"I have been dreaming for years of opening a Peruvian food restaurant, but it needed to be authentic with the flavors and ingredients of my Peru. Life decided to take other turns and my dreams of opening the restaurant was conceived with my daughter. I lost my daughter and the sadness was so severe that the plans stopped," she said.
"When I felt emotionally strong and capable, my son, husband and I decided once again to take another chance at this dream I had. But then came more complications. We opened on July 25 during the pandemic. The restaurant was supposed to originally open in April 2020 and then everything shut down."
Tastes of Peru
Peruvian gastronomy is one of the most varied in the world with at least 357 soups in their recipe books and their regional flavors are varied. Peruvians’ recipes reach up to 491 typical dishes and all determined by the region. Their cuisine consists of mountainous, coastal and rainforest cuisine.
Peruvian gastronomy has been the meeting point of various cultures, thanks to the inclination for miscegenation that has characterized the history of Peru. Rice is a food that accompanies many dishes, popularized mainly from the 19th century with the influence of Chinese-Cantonese immigration and it became a key ingredient that goes beyond a simple garnish, since there are many dishes made from rice.
"We cook in the wok, which is very typical nowadays in the cuisine of Peru. El Lomo Saltado, Tallarín Saltado, Noodles a la Huancaína, Green Noodles, Arroz Chaufa — all those dishes we make in the wok," Muñoz said.
"It gives a delicious taste to the food. The soy sauce we use in our kitchen is the soy of Peru, which is a very different flavor to common soy sauce. We have about three thousand varieties of potatoes, and our potatoes are unlike anything you have tasted and that is because of the Peruvian soil. They come in so many shapes and colors. Peru happens to be the birthplace of the great potato and corn."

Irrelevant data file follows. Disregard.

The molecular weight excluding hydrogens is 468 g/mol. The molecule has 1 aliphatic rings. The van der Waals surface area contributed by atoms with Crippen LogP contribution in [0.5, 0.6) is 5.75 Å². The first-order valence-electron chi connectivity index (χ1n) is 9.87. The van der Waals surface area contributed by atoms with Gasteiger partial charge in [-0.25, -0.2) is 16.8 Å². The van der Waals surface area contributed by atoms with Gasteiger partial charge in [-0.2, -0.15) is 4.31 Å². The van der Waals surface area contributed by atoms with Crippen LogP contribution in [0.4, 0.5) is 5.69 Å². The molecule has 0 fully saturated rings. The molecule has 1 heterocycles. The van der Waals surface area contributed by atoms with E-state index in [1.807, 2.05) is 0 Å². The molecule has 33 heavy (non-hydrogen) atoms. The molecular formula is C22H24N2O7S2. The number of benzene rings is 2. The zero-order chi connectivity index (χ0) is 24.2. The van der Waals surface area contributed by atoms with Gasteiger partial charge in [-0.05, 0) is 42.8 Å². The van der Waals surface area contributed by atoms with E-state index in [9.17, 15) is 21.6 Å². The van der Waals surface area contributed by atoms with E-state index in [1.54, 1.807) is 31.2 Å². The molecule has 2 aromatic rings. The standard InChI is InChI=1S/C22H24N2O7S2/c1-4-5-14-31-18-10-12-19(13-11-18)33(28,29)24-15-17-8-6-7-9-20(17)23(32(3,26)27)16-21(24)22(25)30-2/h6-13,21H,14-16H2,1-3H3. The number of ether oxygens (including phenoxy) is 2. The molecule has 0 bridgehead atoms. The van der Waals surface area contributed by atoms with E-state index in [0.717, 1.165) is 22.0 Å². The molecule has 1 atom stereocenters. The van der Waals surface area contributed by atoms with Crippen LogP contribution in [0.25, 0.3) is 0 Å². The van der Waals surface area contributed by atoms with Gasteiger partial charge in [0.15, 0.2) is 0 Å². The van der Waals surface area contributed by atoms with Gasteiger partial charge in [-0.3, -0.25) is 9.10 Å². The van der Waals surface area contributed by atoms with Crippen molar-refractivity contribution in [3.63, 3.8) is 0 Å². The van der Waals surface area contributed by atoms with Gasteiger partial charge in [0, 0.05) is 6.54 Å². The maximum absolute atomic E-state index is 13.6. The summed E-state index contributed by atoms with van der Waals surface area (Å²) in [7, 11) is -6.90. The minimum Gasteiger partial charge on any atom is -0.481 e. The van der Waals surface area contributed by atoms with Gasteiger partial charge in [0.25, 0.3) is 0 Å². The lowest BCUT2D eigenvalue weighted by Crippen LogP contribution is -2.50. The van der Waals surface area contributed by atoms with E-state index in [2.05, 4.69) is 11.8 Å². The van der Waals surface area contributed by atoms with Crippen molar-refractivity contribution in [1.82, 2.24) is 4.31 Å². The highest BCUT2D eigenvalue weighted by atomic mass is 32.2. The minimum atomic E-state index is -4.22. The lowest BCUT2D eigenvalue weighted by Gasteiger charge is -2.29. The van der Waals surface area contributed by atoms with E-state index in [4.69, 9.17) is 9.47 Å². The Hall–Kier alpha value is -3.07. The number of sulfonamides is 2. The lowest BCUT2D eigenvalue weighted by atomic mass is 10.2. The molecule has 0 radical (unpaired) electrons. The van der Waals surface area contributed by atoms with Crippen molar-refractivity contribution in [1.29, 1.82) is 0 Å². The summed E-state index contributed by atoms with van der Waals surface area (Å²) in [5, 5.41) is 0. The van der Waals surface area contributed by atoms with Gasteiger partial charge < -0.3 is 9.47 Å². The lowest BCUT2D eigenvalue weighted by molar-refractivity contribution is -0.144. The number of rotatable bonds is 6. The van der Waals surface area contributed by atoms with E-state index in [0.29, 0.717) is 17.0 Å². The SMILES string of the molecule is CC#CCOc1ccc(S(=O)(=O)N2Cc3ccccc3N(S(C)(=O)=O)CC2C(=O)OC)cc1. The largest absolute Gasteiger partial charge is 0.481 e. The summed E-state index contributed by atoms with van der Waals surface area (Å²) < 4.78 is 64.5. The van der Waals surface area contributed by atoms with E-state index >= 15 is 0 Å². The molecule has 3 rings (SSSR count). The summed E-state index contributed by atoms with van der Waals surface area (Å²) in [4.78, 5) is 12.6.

The Chifa tradition is a culinary tradition based on Chinese-Cantonese elements fused with traditional Peruvian ingredients and traditions. Although it originates in Peru, the Chifa tradition has spread to neighboring countries such as Ecuador, Chile and Bolivia. Chinese immigrants arrived in Peru mainly in the late nineteenth and early twentieth centuries. They settled mostly on the coast of Peru and the capital of Lima.
"My son, Ricky De La Torre, is our head chef and is traditionally trained, and his food is amazing. I'm proud of the flavors he is creating for our local customers," Muñoz said.
"Of course, we serve the Peruvian ceviche, which is the national dish of Peru: fresh fish cooked in lemon juice and salt. Red onions, coriander, garlic and other Peruvian ingredients are added. It is one of our specialties and it is very delicious. We also modify the level of pique if you wish. Another immensely popular dish is the 'Papa ala Huancaína,' which are slices of Peruvian potato served under a bed of a cream made of Peruvian yellow pepper and cheese sauce."
If you enjoy complex and aromatic flavors and a healthy dose of spices, the Peruvian Restaurant, La Casita, is your destination to enjoy delicious and authentic Peruvian cuisine.
This article originally appeared on Savannah Morning News: La Casita Peruvian Restaurant brings a Latin fusion to Richmond Hill